mardi 19 novembre 2013

Big book love

The two months of travelling were good, but there was one thing that I sorely missed while I was there - there were few English bookstores in Vietnam, not even in the big city or popular travel destinations (the second-hand book shops are filled in unloved crime fiction and 100 copies of Animal Farm). Having finished reading my Milan Kundera on the flight in and only medical textbooks in my suitcase I ran of choices pretty quickly. I have luckily bought a rather battered and poorly bind copy of Zadie Smith's White Teeth from the street hawker near the lake in Hanoi which sailed me through a few short flights and bus rides - while nurturing my nostalgia for cooler London. That was the first time I actually wanted a Kindle - having only one book to read in 7 weeks is not an ideal situation. 

Having finally got my hands on a Kindle last week has changed my way of reading. (No, not the one with a glossy screen. I've got a Kindle paperwhite from Argos!) It really holds like real paper and I was instantly hooked, loading samples after samples of books that I've always meant to and wanted to read - including ones that are not usually available in the store (one of which is Patti Smith's Woolgathering - a short, dreamy beauty) Reading books that usually in big hardback is especially a joy - now I can finally read in bed comfortably without awkward positioning and book hitting my face, and carry books around with me while I am in cafes or in transits, dipping in and old of pages and stories. 

My recent favourite big (and small) books while travelling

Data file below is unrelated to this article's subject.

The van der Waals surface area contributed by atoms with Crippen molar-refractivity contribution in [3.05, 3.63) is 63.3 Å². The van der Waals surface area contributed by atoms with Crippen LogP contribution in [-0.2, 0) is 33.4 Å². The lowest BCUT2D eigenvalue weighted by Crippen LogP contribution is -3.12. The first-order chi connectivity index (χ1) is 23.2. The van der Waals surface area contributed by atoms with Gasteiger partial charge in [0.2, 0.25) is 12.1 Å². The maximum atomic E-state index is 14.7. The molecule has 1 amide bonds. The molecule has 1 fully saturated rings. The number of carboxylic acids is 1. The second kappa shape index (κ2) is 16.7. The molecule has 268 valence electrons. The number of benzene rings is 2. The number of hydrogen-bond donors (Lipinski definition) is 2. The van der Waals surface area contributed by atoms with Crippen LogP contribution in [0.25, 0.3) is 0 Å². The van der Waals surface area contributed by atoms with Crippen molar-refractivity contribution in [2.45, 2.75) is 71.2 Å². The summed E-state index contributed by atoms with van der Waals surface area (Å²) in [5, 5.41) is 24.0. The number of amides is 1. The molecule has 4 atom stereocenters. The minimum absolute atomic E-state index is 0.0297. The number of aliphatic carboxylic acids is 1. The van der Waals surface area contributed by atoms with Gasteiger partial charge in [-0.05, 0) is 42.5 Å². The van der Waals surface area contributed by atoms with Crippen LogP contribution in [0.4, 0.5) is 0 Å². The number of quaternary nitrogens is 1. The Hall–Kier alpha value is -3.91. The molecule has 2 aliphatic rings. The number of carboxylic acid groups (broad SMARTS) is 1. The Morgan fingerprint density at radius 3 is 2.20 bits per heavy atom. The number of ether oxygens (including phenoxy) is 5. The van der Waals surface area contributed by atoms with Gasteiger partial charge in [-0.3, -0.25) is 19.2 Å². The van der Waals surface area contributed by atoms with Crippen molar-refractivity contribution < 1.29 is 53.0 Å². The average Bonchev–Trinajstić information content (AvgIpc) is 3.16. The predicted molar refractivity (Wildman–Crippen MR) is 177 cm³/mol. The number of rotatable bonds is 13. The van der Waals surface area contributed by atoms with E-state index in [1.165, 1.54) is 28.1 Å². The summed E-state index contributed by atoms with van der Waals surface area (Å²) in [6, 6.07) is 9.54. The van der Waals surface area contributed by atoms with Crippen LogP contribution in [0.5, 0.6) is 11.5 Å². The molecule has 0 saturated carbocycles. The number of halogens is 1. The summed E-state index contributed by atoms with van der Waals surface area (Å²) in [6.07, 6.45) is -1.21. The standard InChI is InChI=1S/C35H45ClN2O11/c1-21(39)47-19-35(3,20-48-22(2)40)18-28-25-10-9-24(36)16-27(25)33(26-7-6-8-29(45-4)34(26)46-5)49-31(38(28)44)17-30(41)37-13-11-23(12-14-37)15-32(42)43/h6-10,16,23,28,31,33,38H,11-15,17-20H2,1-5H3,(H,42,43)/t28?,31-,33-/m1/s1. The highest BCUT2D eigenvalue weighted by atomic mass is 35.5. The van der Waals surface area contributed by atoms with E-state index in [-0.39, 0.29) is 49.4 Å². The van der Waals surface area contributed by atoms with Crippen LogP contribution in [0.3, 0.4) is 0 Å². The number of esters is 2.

• The Goldfinch by Donna Tartt
  • Letters to Monica by Philip Larkin (more like an all time favourite)
  • Swimming Studies by Leanne Shapton
  • Kitchen Diaries II by Nigel Slater
  • The Old Ways and The Mountains of the Mind, both by Robert MacFarlane
  • Reveries of a Solitary Walker by Jean-Jacques Rousseau
  • Journal of Katherine Mansfield


samedi 9 novembre 2013

Lotus Flower


Revisiting pictures and scribbles from travelling, a good while ago. (Some in text, some in Moleskine - but I was half sober on margarita that handwriting became barely legible) It all already feels so far away and long ago. I remember the midnight dips, long walks, motorcycle rides. Vietnam was beautiful and now in my reveries it is even better.

Why are the matter of love and travel considered romantic?

- Though they may not last, we, through the experience, come to the closet to what it means to be alive: to be filled with joy, to feel vulnerable, to find roots, to be brave enough to break away. To take and to give, to be animated or to be still -  In the moment, an ephemeral glare of the sun into your eyes, or a lover's touch, that one glimpse of eternity, breath of ecstasy - nothing would ever

feel more universal, dreamy, but real.